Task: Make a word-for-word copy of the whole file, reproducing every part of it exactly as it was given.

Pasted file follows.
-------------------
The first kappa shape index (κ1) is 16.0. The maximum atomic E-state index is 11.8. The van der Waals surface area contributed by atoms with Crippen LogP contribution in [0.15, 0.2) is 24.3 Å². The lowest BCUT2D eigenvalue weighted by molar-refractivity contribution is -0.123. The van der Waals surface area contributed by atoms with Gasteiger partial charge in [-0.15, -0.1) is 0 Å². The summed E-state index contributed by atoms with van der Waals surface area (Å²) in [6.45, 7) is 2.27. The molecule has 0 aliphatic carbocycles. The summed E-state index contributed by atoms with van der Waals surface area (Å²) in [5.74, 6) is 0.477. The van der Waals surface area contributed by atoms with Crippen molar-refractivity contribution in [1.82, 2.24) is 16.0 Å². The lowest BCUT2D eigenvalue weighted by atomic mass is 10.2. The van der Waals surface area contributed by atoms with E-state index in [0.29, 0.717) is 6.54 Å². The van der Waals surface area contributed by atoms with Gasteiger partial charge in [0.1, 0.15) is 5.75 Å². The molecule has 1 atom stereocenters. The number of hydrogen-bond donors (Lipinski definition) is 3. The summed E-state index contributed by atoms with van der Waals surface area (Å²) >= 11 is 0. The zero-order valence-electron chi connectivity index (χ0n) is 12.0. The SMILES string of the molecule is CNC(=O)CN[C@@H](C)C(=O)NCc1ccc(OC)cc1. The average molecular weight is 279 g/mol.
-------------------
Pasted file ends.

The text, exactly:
The first kappa shape index (κ1) is 16.0. The maximum atomic E-state index is 11.8. The van der Waals surface area contributed by atoms with Crippen LogP contribution in [0.15, 0.2) is 24.3 Å². The lowest BCUT2D eigenvalue weighted by molar-refractivity contribution is -0.123. The van der Waals surface area contributed by atoms with Gasteiger partial charge in [-0.15, -0.1) is 0 Å². The summed E-state index contributed by atoms with van der Waals surface area (Å²) in [6.45, 7) is 2.27. The molecule has 0 aliphatic carbocycles. The summed E-state index contributed by atoms with van der Waals surface area (Å²) in [5.74, 6) is 0.477. The van der Waals surface area contributed by atoms with Crippen molar-refractivity contribution in [1.82, 2.24) is 16.0 Å². The lowest BCUT2D eigenvalue weighted by atomic mass is 10.2. The van der Waals surface area contributed by atoms with E-state index in [0.29, 0.717) is 6.54 Å². The van der Waals surface area contributed by atoms with Gasteiger partial charge in [0.1, 0.15) is 5.75 Å². The molecule has 1 atom stereocenters. The number of hydrogen-bond donors (Lipinski definition) is 3. The summed E-state index contributed by atoms with van der Waals surface area (Å²) >= 11 is 0. The zero-order valence-electron chi connectivity index (χ0n) is 12.0. The SMILES string of the molecule is CNC(=O)CN[C@@H](C)C(=O)NCc1ccc(OC)cc1. The average molecular weight is 279 g/mol.